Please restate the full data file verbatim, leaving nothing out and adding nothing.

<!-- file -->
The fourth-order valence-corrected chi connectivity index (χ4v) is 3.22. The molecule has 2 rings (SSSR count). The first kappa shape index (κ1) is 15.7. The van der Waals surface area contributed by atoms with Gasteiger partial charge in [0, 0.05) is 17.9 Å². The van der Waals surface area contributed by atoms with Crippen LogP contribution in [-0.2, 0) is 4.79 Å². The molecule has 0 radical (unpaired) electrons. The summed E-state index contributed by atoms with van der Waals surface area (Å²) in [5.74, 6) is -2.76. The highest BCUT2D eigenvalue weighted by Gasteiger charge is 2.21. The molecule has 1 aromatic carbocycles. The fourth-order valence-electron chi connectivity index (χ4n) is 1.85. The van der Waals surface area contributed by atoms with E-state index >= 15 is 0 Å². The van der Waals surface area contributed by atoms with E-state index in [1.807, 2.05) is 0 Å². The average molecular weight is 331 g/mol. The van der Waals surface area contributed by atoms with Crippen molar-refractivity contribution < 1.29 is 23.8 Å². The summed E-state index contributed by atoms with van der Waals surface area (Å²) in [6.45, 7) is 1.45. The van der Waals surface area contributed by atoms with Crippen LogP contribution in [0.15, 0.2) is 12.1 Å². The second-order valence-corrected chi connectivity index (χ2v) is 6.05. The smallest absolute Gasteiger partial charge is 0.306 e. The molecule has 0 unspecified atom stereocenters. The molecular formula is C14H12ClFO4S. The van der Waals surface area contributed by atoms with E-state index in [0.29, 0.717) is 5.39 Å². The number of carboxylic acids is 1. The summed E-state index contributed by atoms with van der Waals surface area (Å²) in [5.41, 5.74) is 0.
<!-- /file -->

The fourth-order valence-corrected chi connectivity index (χ4v) is 3.22. The molecule has 2 rings (SSSR count). The first kappa shape index (κ1) is 15.7. The van der Waals surface area contributed by atoms with Gasteiger partial charge in [0, 0.05) is 17.9 Å². The van der Waals surface area contributed by atoms with Crippen LogP contribution in [-0.2, 0) is 4.79 Å². The molecule has 0 radical (unpaired) electrons. The summed E-state index contributed by atoms with van der Waals surface area (Å²) in [5.74, 6) is -2.76. The highest BCUT2D eigenvalue weighted by Gasteiger charge is 2.21. The molecule has 1 aromatic carbocycles. The fourth-order valence-electron chi connectivity index (χ4n) is 1.85. The van der Waals surface area contributed by atoms with E-state index >= 15 is 0 Å². The van der Waals surface area contributed by atoms with E-state index in [1.807, 2.05) is 0 Å². The average molecular weight is 331 g/mol. The van der Waals surface area contributed by atoms with Crippen molar-refractivity contribution < 1.29 is 23.8 Å². The summed E-state index contributed by atoms with van der Waals surface area (Å²) in [6.45, 7) is 1.45. The van der Waals surface area contributed by atoms with Crippen LogP contribution in [0.15, 0.2) is 12.1 Å². The second-order valence-corrected chi connectivity index (χ2v) is 6.05. The smallest absolute Gasteiger partial charge is 0.306 e. The molecule has 0 unspecified atom stereocenters. The molecular formula is C14H12ClFO4S. The van der Waals surface area contributed by atoms with E-state index in [0.29, 0.717) is 5.39 Å². The number of carboxylic acids is 1. The summed E-state index contributed by atoms with van der Waals surface area (Å²) in [5.41, 5.74) is 0.